Antibiotic prophylaxis for transrectal ultrasound-guided prostate needle biopsy: Compared efficacy of ciprofloxacin vs. the ciprofloxacin/fosfomycin tromethamine combination
Keywords:antibiotic prophylaxis, ciprofloxacin, fosfomycin, prostate biopsy, urosepsis
Introduction: Some authors advocate an increase in post-prostate needle biopsy (PNB) infections associated with emergent quinolone resistance in E. coli, urging re-evaluation of antibiotic prophylaxis (antibioprophylaxis). In this study, we compared rates of post-PNB urosepsis associated with two oral regimens of antibioprophylaxis: ciprofloxacin (CIP) vs. ciprofloxacin and fosfomycin tromethamine combination (CIP/FOS).
Methods: This retrospective pre-/post-intervention study included all patients who underwent PNB in two Canadian hospitals from January 2012 to December 2015. The primary outcome was urosepsis within one month of PNB. Urosepsis rates were analyzed according to antibioprophylaxis using log-binomial regression, considering the propensity score weights of collected risk factor data.
Results: We reviewed 2287 PNB patients. A total of 1090 received CIP and 1197 received CIP/FOS. Urosepsis incidence with CIP was 1.1% (12/1090) and fell to 0.2% (2/1197) with CIP/FOS. Our analysis indicates that CIP/FOS significantly decreased the risk of urosepsis compared to CIP alone (adjusted relative risk [aRR] 0.16; p=0.021). The isolated pathogen was E. coli in 12/14 cases, including seven bacteremias. Among E. coli cases, seven strains were CIP-resistant. Eleven of 12 E. coli, including all CIP-resistant strains, were isolated in patients on CIP alone. One case of B. fragilis bacteremia occurred in the CIP/FOS group. No cases of C. difficile were identified in the three months post-PNB.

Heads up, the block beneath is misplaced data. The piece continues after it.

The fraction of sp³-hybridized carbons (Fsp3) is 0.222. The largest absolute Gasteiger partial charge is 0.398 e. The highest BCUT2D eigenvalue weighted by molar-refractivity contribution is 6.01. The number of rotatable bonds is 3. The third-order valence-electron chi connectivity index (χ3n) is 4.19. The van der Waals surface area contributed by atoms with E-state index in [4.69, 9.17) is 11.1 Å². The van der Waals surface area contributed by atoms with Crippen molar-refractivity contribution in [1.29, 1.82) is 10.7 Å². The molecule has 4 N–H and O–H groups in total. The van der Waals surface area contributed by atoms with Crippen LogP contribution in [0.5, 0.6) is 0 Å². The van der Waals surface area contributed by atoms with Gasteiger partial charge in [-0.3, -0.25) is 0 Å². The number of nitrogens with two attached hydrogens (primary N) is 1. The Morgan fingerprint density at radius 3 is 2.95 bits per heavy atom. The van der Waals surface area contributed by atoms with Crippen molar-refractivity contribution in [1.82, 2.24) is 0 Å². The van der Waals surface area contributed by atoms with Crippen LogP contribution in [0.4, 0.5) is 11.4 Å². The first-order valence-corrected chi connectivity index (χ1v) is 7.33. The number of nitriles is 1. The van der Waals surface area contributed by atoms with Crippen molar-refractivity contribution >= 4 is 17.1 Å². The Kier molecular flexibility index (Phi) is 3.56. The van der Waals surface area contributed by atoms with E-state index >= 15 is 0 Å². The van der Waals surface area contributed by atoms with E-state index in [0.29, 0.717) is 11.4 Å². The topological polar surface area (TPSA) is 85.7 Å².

Conclusions: The adoption of CIP/FOS antibiotic prophylaxis significantly lowered the rate of post-PNB urosepsis. Conveniently, this regimen is oral, single-dose, and low-cost.
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